2015 taught me a lot about writing. My relationship with it, and therefore with myself, was rocky for much of the year. I spent a lot of time manufacturing work I wasn’t necessarily proud of simply for the sake of production. I made some online friends that I enjoyed (and still enjoy) connecting with, but no amount of social networking replaces the friendship that your art can provide you with. I think I had the wrong idea of what being a “writer” is.
Let’s face it. The modern writing culture is full of me, me, me. Personal essays. Self-promotion. Follower counts and scheduled tweets linking to posts that are available on the Internet for millions, but appreciated by few. You have to promote yourself online if you want to be truly read–even by one person. It is just the way of the world, but the unfortunate thing was that I got sucked into the tunnel of the somewhat egotistical “personal essay writer” identity and grammable photos of lattes on wooden tables in sunlight. All of the Instagrams and Tweets are true — in some ways, I am a stereotypical writer. I do like tea and cute cafes and vintage books, and I certainly do like to write about myself. But I wasn’t writing anything good during this time of trying to live “like a writer.” And the reason was because I was focusing on living the lifestyle of a cliche, and not living the lifestyle that nurtured the act. I was growing tired of writing all the time yet being proud of nothing that I published.
So I decided to do NaNoWriMo on the grounds that whatever I produced would not be for the goal of publication, and then my relationship with writing changed. I began to love the act again, and not the rush of a byline. I realized that it didn’t matter if I had 2 views or 200 on my latest post. The numbers had no effect on the words.
I realized that the work I love best is not the work I publish on this blog or other spaces on the web. The work I love best is the page with words I keep secret, scribbled in my journal as I lay half-asleep before night creeps in with dreams. The words that come to me inexplicably while I am driving or cooking or not paying attention to something important. I know I drive my family crazy when I sometimes appear not to be listening. Sometimes, I am just distracted. Other times, I really can’t explain where I have gone. But, finally, through the writing of the first draft of my novel, I have realized that those places I go are places I can ground, bring to earth, succumb to peace and logic if I just learn how to trap them. I finally caught my craziness, I think, and I feel less manic now.
Delving into the foggy, uncharted areas of my brain wasn’t as excruciating as I thought it might be. I think for years I have been afraid to go there, to be the kid that was kind of weird in elementary school. I always was that kid, into bright yellow overalls and not so into talking to strangers. But somewhere along the line, I grew up and became someone who wears the right clothes and knows how to walk into a room and mingle. A good life skill, that is for sure, but one that sort of stifled my quirkiness. I want my weirdness back, because I think any part of me that was talented flew with the conformation to society. I think the path to good work is by writing and not publishing immediately, or even at all. I will still publish, of course — I like money (ha!) and I also enjoy blogging. But Alexandra Write Now is about to become more of my diary and less of a formal blog. I think that is the best way for me to be proud of work I do, even if the work isn’t read by anyone else. The stuff I write for no one in my journals is better than anything that has ever had my name on it.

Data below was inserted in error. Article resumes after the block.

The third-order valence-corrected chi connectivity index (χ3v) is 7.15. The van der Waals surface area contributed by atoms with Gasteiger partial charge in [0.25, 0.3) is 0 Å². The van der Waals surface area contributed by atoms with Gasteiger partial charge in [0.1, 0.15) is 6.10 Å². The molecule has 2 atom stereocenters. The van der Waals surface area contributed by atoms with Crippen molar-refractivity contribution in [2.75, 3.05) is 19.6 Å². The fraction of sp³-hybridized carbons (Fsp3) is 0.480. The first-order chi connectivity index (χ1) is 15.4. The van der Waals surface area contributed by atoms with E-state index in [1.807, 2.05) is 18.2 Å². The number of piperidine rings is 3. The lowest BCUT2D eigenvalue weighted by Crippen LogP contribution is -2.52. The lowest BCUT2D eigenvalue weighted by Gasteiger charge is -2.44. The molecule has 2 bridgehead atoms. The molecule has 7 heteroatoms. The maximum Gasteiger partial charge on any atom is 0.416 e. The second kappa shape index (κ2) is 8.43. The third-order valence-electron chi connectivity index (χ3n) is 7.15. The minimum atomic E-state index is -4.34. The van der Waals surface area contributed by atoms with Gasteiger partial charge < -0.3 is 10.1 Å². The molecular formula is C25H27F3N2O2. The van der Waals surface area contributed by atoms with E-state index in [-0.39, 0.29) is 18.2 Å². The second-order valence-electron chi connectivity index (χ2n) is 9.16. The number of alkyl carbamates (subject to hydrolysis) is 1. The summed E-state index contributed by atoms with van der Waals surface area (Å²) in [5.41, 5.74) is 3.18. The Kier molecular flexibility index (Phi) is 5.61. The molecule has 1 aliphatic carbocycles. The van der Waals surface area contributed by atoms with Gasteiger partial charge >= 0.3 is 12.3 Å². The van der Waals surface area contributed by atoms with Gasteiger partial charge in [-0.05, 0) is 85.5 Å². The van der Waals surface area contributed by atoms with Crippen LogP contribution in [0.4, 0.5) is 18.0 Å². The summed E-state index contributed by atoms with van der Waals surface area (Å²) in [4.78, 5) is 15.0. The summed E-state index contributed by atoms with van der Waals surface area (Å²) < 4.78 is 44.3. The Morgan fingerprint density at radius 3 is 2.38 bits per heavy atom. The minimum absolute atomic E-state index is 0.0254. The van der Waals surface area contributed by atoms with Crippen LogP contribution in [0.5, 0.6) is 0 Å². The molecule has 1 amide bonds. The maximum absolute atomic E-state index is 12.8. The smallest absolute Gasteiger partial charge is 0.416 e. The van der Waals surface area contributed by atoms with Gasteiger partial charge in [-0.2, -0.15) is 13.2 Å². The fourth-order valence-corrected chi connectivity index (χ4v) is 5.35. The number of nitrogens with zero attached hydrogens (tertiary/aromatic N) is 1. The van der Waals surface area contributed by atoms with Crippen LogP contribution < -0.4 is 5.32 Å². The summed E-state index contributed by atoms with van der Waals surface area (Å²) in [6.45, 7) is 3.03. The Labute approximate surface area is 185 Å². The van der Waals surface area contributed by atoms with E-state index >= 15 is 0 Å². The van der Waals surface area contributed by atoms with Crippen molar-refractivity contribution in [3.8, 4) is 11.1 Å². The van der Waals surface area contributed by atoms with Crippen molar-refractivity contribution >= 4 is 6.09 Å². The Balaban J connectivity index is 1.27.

This space on the internet will become more of a platform for me to air my musings instead of writing stories that make sense. I might post on here once a week. Or three times, if I feel like I need to for the sake of the project I have going on behind the scenes. Either way, I’ve got no real plans to gain more followers or post a certain number of times here. I will just be posting when I feel like sharing — when I need to write it out.
I can’t really explain why I feel like this is the right choice for my writing career — it seems odd, doesn’t it? To put more focus on the work that will never see the light of day than the work that I publish on this blog and elsewhere. But the truth is that I am tired of the surface-level stories that can be read in 4 minutes and are as forgettable as the fog rising in the morning, burned off by something brighter mere hours later. I need to be fulfilled by the one thing that is capable of fulfilling me. I need to start practicing at being a good writer — and that means writing, not talking about writing.
I want to work on things that require more of me, more layers of depth and pain and confusion. I like staying up late attempting to understand characters that pulled from my heart first, then crawled to my brain to be born and then burst forth in dialogue I can honestly say I did not write. They did.
How creepy, right? To have all those beings inside of you. The experience of writing my novel makes me feel like I would be one of those shackled to the floor in an asylum in 18th century England, hearing a dozen voices all at once. My characters talk to me, too.
So I’m insane — but I sort of know I am insane. Does this make me less crazy?
Don’t answer that.
“A writer is a world trapped inside a person,” poet Victor Hugo said. I never understood that until I became obsessed with writing fantasy.
Starting January 1, I am going to open up the document that contains everything I spit out, reservation-free, during the month of November. I am going to dare to return to the terrifying place I do not understand, the place that haunts me and makes me feel like I have no place. The place that also brings me home.
And I am going to start killing my darlings.